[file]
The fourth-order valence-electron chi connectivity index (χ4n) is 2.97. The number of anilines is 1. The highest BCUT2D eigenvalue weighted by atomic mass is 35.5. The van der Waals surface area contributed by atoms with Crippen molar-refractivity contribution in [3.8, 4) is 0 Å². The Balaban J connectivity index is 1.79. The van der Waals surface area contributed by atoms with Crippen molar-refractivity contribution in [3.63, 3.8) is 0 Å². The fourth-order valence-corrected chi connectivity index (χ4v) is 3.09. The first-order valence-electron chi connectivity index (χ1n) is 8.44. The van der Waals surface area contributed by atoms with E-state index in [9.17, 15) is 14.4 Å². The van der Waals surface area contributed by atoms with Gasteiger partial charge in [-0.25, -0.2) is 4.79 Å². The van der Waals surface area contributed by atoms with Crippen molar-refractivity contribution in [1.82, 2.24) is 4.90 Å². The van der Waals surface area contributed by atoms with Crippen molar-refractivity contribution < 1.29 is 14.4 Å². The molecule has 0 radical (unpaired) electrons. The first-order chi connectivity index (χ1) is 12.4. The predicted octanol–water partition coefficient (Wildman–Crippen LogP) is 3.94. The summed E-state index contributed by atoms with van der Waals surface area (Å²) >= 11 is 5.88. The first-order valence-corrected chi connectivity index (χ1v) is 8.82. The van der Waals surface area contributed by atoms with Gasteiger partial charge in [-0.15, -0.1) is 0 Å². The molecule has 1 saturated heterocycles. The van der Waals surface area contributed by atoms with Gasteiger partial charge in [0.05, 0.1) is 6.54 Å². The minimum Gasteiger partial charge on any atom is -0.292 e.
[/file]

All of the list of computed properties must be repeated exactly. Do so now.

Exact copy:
The fourth-order valence-electron chi connectivity index (χ4n) is 2.97. The number of anilines is 1. The highest BCUT2D eigenvalue weighted by atomic mass is 35.5. The van der Waals surface area contributed by atoms with Crippen molar-refractivity contribution in [3.8, 4) is 0 Å². The Balaban J connectivity index is 1.79. The van der Waals surface area contributed by atoms with Crippen molar-refractivity contribution in [3.63, 3.8) is 0 Å². The fourth-order valence-corrected chi connectivity index (χ4v) is 3.09. The first-order valence-electron chi connectivity index (χ1n) is 8.44. The van der Waals surface area contributed by atoms with E-state index in [9.17, 15) is 14.4 Å². The van der Waals surface area contributed by atoms with Gasteiger partial charge in [-0.25, -0.2) is 4.79 Å². The van der Waals surface area contributed by atoms with Crippen molar-refractivity contribution in [1.82, 2.24) is 4.90 Å². The van der Waals surface area contributed by atoms with Crippen molar-refractivity contribution < 1.29 is 14.4 Å². The molecule has 0 radical (unpaired) electrons. The first-order chi connectivity index (χ1) is 12.4. The predicted octanol–water partition coefficient (Wildman–Crippen LogP) is 3.94. The summed E-state index contributed by atoms with van der Waals surface area (Å²) >= 11 is 5.88. The first-order valence-corrected chi connectivity index (χ1v) is 8.82. The van der Waals surface area contributed by atoms with Gasteiger partial charge in [-0.15, -0.1) is 0 Å². The molecule has 1 saturated heterocycles. The van der Waals surface area contributed by atoms with Gasteiger partial charge in [0.05, 0.1) is 6.54 Å². The minimum Gasteiger partial charge on any atom is -0.292 e.